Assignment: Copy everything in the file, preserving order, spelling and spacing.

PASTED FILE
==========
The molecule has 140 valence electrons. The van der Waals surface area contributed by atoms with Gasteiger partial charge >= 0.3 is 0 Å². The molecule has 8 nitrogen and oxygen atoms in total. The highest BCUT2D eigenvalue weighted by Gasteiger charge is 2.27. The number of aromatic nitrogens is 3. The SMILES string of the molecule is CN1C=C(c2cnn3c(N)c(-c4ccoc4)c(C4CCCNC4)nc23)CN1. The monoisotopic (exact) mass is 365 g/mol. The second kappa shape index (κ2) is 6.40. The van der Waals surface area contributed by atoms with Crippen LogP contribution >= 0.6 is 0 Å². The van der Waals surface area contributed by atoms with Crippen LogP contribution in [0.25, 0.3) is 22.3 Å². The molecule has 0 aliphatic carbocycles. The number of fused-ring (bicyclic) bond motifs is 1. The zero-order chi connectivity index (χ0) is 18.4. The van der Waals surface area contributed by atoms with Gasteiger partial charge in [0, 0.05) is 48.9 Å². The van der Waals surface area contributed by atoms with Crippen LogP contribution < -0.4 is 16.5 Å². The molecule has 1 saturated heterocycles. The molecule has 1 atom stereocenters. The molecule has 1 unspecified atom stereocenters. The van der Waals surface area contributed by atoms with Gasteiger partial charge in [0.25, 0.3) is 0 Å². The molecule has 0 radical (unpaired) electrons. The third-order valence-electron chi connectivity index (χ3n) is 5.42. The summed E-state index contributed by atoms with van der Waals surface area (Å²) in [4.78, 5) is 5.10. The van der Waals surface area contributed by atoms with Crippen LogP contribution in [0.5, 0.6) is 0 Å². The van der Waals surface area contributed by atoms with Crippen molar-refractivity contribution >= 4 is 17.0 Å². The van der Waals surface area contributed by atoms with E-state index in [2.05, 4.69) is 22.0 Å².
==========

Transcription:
The molecule has 140 valence electrons. The van der Waals surface area contributed by atoms with Gasteiger partial charge >= 0.3 is 0 Å². The molecule has 8 nitrogen and oxygen atoms in total. The highest BCUT2D eigenvalue weighted by Gasteiger charge is 2.27. The number of aromatic nitrogens is 3. The SMILES string of the molecule is CN1C=C(c2cnn3c(N)c(-c4ccoc4)c(C4CCCNC4)nc23)CN1. The monoisotopic (exact) mass is 365 g/mol. The second kappa shape index (κ2) is 6.40. The van der Waals surface area contributed by atoms with Crippen LogP contribution >= 0.6 is 0 Å². The van der Waals surface area contributed by atoms with Crippen LogP contribution in [0.25, 0.3) is 22.3 Å². The molecule has 0 aliphatic carbocycles. The number of fused-ring (bicyclic) bond motifs is 1. The zero-order chi connectivity index (χ0) is 18.4. The van der Waals surface area contributed by atoms with Gasteiger partial charge in [0, 0.05) is 48.9 Å². The van der Waals surface area contributed by atoms with Crippen LogP contribution < -0.4 is 16.5 Å². The molecule has 1 saturated heterocycles. The molecule has 1 atom stereocenters. The molecule has 1 unspecified atom stereocenters. The van der Waals surface area contributed by atoms with Gasteiger partial charge in [0.25, 0.3) is 0 Å². The molecule has 0 radical (unpaired) electrons. The third-order valence-electron chi connectivity index (χ3n) is 5.42. The summed E-state index contributed by atoms with van der Waals surface area (Å²) in [4.78, 5) is 5.10. The van der Waals surface area contributed by atoms with Crippen LogP contribution in [0.5, 0.6) is 0 Å². The van der Waals surface area contributed by atoms with Crippen molar-refractivity contribution >= 4 is 17.0 Å². The van der Waals surface area contributed by atoms with E-state index in [2.05, 4.69) is 22.0 Å².